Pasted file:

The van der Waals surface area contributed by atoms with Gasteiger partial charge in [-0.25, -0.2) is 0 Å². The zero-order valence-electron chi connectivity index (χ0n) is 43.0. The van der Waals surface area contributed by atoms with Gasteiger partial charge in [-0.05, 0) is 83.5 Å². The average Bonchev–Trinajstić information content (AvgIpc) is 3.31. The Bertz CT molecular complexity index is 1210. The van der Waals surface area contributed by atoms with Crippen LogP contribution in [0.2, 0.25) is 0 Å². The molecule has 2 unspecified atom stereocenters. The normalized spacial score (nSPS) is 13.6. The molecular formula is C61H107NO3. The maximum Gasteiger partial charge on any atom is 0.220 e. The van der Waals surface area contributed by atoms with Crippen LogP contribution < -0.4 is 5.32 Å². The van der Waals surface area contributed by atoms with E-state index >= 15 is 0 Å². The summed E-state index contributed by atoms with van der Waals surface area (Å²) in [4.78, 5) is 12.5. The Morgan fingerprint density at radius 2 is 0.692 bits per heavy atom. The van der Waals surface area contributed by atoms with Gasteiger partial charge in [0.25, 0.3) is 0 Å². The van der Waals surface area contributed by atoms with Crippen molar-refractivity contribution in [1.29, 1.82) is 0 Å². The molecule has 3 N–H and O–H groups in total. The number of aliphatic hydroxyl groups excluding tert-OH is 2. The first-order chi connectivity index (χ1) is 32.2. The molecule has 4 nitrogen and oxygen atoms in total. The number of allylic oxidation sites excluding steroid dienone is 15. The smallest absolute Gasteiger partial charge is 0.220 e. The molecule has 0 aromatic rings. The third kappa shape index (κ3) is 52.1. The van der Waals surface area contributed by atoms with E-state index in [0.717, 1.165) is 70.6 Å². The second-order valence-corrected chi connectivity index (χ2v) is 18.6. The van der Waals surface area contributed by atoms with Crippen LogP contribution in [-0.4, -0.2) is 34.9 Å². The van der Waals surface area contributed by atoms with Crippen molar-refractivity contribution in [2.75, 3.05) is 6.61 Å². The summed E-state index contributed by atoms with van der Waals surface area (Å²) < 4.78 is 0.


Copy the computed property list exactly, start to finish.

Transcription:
The van der Waals surface area contributed by atoms with Gasteiger partial charge in [-0.25, -0.2) is 0 Å². The zero-order valence-electron chi connectivity index (χ0n) is 43.0. The van der Waals surface area contributed by atoms with Gasteiger partial charge in [-0.05, 0) is 83.5 Å². The average Bonchev–Trinajstić information content (AvgIpc) is 3.31. The Bertz CT molecular complexity index is 1210. The van der Waals surface area contributed by atoms with Crippen LogP contribution in [0.2, 0.25) is 0 Å². The molecule has 2 unspecified atom stereocenters. The normalized spacial score (nSPS) is 13.6. The molecular formula is C61H107NO3. The maximum Gasteiger partial charge on any atom is 0.220 e. The van der Waals surface area contributed by atoms with Crippen LogP contribution < -0.4 is 5.32 Å². The van der Waals surface area contributed by atoms with E-state index >= 15 is 0 Å². The summed E-state index contributed by atoms with van der Waals surface area (Å²) in [4.78, 5) is 12.5. The Morgan fingerprint density at radius 2 is 0.692 bits per heavy atom. The van der Waals surface area contributed by atoms with Gasteiger partial charge in [0.25, 0.3) is 0 Å². The van der Waals surface area contributed by atoms with Crippen molar-refractivity contribution in [1.29, 1.82) is 0 Å². The molecule has 3 N–H and O–H groups in total. The number of aliphatic hydroxyl groups excluding tert-OH is 2. The first-order chi connectivity index (χ1) is 32.2. The molecule has 4 nitrogen and oxygen atoms in total. The number of allylic oxidation sites excluding steroid dienone is 15. The smallest absolute Gasteiger partial charge is 0.220 e. The molecule has 0 aromatic rings. The third kappa shape index (κ3) is 52.1. The van der Waals surface area contributed by atoms with E-state index in [0.717, 1.165) is 70.6 Å². The second-order valence-corrected chi connectivity index (χ2v) is 18.6. The van der Waals surface area contributed by atoms with Crippen LogP contribution in [-0.4, -0.2) is 34.9 Å². The van der Waals surface area contributed by atoms with Crippen molar-refractivity contribution in [2.75, 3.05) is 6.61 Å². The summed E-state index contributed by atoms with van der Waals surface area (Å²) < 4.78 is 0.